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The marvel of Podcasts

Podcasts are not a new phenomenon. Early adopters have been around for a decade or more. For the late adopters, like me, I stumbled across the podcast only recently. My introduction was the desire to re-listen to a Conversations with Richard Fidler (ABC radio) episode that aired one Saturday. That led me into the dark and mirky world of podcasts. I introduced my wife to the allure of podcasts. She has adopted it with a passion and now puts me to shame the amount of material she consumes.

My favourites are "Stuff you should know" and the "Tim Ferriss Show". Stuff you should know is 2 fellas that talk about a variety of topics for example Who gets to names continents, How slinkies work, How Nitrous Oxide works, How Propaganda works etc, etc. The topics are interesting and nicely packaged in a 40 minute clip. Perfect length for the bus, train or car ride to work. The Tim Ferriss Show is a series of interviews with enlightened and informative guests who share their thoughts on a variety of business, social, philosophical topics. I found the interview with Seth Godin particularly illuminating.

My wife has gone down a different path, ironically, closer to my profession than hers. Crime stories are her crux. "Criminal" was a series of stories (about 20 minutes each) covering famous and not so famous crimes. "Series" is another crime related podcast. The author of Series takes an in-depth review of crime stories dissecting the disclosed facts accompanied by an interview of the accused, the victim or people close to the action in the attempt to scratch below the surface of the story.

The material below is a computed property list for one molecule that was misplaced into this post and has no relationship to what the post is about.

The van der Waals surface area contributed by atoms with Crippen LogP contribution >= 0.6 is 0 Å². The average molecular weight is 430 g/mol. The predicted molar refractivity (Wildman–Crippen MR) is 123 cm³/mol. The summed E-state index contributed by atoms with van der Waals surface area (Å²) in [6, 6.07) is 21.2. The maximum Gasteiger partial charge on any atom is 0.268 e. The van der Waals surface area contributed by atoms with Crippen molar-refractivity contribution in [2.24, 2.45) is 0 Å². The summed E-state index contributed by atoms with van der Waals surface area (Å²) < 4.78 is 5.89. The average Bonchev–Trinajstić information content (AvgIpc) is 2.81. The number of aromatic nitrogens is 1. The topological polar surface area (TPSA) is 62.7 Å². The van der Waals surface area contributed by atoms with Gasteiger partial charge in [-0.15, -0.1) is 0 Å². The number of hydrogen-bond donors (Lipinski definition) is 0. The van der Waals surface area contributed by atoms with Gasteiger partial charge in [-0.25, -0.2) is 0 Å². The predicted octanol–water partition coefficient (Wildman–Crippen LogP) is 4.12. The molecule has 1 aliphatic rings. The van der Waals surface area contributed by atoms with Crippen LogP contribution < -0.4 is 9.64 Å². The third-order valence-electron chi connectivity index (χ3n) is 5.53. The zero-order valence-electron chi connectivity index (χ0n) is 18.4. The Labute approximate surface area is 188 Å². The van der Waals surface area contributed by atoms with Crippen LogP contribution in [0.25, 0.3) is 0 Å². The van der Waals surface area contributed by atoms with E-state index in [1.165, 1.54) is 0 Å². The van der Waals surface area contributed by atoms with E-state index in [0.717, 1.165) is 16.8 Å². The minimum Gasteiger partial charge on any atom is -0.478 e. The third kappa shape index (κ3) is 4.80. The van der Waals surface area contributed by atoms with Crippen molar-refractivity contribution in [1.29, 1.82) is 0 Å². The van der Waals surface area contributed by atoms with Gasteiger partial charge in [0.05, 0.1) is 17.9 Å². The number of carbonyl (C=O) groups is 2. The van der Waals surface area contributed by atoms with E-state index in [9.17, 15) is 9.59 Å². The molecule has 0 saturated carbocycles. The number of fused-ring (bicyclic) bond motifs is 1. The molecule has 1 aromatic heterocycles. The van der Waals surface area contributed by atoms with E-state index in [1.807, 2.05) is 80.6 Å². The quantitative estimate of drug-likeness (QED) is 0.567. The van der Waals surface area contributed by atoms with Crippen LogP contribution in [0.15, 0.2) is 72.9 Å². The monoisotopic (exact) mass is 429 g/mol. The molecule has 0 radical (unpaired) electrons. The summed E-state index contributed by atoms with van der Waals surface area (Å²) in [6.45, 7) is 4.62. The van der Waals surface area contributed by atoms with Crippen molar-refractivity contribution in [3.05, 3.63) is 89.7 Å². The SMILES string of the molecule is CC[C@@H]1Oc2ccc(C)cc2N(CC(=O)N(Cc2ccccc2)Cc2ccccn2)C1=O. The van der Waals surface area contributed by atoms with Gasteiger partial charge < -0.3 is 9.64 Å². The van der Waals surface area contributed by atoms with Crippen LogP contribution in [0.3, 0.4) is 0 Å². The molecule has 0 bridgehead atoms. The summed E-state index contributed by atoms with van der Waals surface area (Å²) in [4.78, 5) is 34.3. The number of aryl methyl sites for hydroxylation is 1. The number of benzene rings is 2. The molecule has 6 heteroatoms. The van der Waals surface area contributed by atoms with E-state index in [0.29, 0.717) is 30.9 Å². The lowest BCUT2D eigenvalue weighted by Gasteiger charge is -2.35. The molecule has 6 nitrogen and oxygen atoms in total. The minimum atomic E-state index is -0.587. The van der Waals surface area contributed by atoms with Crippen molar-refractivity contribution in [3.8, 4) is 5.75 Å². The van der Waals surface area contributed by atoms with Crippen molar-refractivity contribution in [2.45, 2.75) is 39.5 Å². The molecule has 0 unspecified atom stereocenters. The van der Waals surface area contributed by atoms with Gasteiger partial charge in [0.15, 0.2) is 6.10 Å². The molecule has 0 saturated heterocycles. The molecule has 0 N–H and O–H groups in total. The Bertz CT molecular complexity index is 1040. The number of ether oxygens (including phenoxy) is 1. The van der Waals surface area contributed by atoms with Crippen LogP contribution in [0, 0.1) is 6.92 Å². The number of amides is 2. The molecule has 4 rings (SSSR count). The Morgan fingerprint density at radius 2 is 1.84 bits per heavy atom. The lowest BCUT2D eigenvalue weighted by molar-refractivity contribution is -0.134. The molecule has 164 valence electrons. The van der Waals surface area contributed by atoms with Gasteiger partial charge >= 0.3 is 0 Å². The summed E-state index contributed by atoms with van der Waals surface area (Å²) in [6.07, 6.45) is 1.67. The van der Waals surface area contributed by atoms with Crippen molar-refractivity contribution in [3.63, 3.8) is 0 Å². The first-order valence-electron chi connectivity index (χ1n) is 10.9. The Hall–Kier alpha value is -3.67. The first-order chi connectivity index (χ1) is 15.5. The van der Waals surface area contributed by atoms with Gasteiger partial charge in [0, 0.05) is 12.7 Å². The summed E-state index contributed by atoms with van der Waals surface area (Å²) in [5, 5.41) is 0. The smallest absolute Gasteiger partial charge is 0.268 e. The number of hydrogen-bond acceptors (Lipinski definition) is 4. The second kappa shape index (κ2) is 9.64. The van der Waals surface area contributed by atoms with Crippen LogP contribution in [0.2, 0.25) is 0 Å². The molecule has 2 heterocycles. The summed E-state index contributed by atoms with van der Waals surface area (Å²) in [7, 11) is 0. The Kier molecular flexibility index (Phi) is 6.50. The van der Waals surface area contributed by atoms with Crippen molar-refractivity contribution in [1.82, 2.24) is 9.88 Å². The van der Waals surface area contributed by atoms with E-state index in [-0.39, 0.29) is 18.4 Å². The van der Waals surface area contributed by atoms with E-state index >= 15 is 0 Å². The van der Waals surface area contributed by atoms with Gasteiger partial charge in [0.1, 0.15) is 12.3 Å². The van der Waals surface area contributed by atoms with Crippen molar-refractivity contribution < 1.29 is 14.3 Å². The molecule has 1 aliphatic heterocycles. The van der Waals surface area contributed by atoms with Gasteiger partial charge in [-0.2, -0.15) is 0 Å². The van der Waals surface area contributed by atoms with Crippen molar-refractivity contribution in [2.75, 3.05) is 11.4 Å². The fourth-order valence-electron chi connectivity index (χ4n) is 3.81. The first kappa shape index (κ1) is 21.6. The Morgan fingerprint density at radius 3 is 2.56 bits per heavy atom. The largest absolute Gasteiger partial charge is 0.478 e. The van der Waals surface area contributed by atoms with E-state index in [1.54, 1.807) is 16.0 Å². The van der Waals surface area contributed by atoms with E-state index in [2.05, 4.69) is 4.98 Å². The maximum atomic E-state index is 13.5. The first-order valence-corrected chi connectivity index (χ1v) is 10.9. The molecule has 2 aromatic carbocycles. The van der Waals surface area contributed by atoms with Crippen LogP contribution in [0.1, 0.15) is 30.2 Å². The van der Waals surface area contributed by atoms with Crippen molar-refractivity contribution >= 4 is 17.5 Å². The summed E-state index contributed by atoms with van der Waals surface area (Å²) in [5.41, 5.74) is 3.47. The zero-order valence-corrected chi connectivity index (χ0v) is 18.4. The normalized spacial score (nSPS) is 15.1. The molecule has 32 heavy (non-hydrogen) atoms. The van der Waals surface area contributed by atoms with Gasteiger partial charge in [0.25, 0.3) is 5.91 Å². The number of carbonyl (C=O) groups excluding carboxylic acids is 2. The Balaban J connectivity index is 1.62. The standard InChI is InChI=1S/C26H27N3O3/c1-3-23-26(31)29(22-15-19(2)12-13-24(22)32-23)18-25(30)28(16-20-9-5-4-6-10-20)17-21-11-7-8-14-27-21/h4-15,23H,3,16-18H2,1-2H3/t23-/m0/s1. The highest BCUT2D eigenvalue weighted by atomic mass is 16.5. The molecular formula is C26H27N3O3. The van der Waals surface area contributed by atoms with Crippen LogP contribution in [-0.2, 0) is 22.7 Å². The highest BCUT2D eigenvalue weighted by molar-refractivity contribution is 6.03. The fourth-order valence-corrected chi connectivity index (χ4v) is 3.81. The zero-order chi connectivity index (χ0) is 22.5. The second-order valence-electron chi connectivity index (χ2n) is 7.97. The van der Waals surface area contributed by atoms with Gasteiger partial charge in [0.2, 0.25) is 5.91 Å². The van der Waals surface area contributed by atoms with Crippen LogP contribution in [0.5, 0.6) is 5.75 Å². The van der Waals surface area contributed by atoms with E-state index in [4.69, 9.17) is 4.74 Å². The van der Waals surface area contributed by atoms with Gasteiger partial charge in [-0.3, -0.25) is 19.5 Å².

The convenience of podcasts cannot be under estimated. They are packaged with you, the listener, as the centre of their audience. You can start, stop, rewind, replay, skip ahead at your leisure. You can listen to them at your convenience. Nothing distracts you more-so from the monotony of a long drive or peak-hour traffic than your own personalised podcast presenter talking to you about a topic that interests you. Publishing of books and print media was revolutionary for the dissemination of information. Then came TV and radio. Podcasts may just be the next revolution of information dissemination. With the quality of podcasts out there why not embrace the revolution.


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